1/11/2013 0 Comments
7 principles of conditioning
Principles of conditioning
‘High performance sports conditioning” by Bill Foran (2001) discusses about the 7 principles of conditioning. It may be of relevant interest to athletes, coaches, trainers, physical educators and fitness enthusiasts. It gives us a simple and comprehensive explanation on each principle and how to apply it practically.
I have summarized the 7 principles as close as possible to the actual intention of the author and also add in some of my own views. Please read the book for further explanations.
1. Body reaction to stress
a) Reaction to acute bout of exercise (acute stress)
- e.g. , running for the bus, random running
- Takes place anytime, regardless of level of fitness
b) Reaction to particular bout of exercise repeatedly with regular frequency on different days (chronic stress)
- e.g. regular running
- considered to be training as it is done purposefully
- A desirable training effect takes place which leads to new fitness level
2. Predictable rate of improvement
- Exercise at a higher level of stress leads to higher level of fitness
- Rate of reaching this new level is not linear
- Diminishing returns set in until the new level is reached
- Further training at this new level of stress will not lead to further improvement in fitness level
- To further improve the fitness level, continue to increase level of stress (intensity, frequency, volume, recovery etc.)
3. Limits to improvement
- Individuals has different limits to how much improvement and level of performance he/she can achieve
- May not improve given a certain time frame (current season)
- However, he/she may improve only in the next season
4. Diminishing returns
- At a certain point of point, as stress of training increases, benefits of training become lesser. The greater the rate of stress, the lesser the rate of benefits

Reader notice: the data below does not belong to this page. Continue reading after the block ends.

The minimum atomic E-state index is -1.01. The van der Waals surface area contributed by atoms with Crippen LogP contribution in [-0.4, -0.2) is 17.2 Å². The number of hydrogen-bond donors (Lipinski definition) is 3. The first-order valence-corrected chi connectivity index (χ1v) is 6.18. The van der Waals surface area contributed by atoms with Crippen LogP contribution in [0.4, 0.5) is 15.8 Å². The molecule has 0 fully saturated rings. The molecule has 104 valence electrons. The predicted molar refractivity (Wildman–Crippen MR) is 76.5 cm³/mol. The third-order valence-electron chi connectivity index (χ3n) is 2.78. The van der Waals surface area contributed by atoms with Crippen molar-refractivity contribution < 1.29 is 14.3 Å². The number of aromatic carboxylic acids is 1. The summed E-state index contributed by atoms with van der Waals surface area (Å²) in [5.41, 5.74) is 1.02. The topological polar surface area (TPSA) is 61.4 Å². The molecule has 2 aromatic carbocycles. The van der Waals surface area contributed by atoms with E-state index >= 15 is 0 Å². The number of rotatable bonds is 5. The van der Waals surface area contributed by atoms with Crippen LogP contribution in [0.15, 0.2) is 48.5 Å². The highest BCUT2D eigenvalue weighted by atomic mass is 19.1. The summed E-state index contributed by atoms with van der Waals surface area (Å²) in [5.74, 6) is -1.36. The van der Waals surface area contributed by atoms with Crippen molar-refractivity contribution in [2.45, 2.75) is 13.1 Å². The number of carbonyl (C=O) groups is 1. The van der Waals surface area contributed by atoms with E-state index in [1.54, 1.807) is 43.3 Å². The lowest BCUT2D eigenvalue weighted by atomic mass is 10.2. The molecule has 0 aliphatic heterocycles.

- If increasing training stress does not lead to better performance or even lead to worse performance, athletes should re-evaluate and may need to back off from training for the time being
5. Accelerating setbacks
- Relatively minimal training stress is associated with few problems (such as injuries or overtraining)
- But at some point of increased stress, even a small amount of additional stress leads to greater chance of problems occurring
6. Specificity of training
- Part of body that is stressed is the part that stands to benefit from that stress
- Training specifically towards your goals without sacrificing your functional fitness
7. Ease of maintenance
- States that once an individual achieves a certain level of fitness, the degree of stress necessary to maintain it is not as great as was necessary to reach that level in the first place
+ Due to elevated level of confidence
+ Due to physiological adaptations
- Athlete can then emphasize more on other possible weaker aspects of his/her fitness without losing that level of fitness i.e. using lesser stress level
- For e.g., if the athlete is competent in performing 20 pull-ups, he can use lesser amount of training to maintain this quantity. He could then spend more time and effort on improving his push-ups
Bill Foran (2001). High Performance Sports Conditioning. Chpt 10.Pg 199-203. Human Kinetics.
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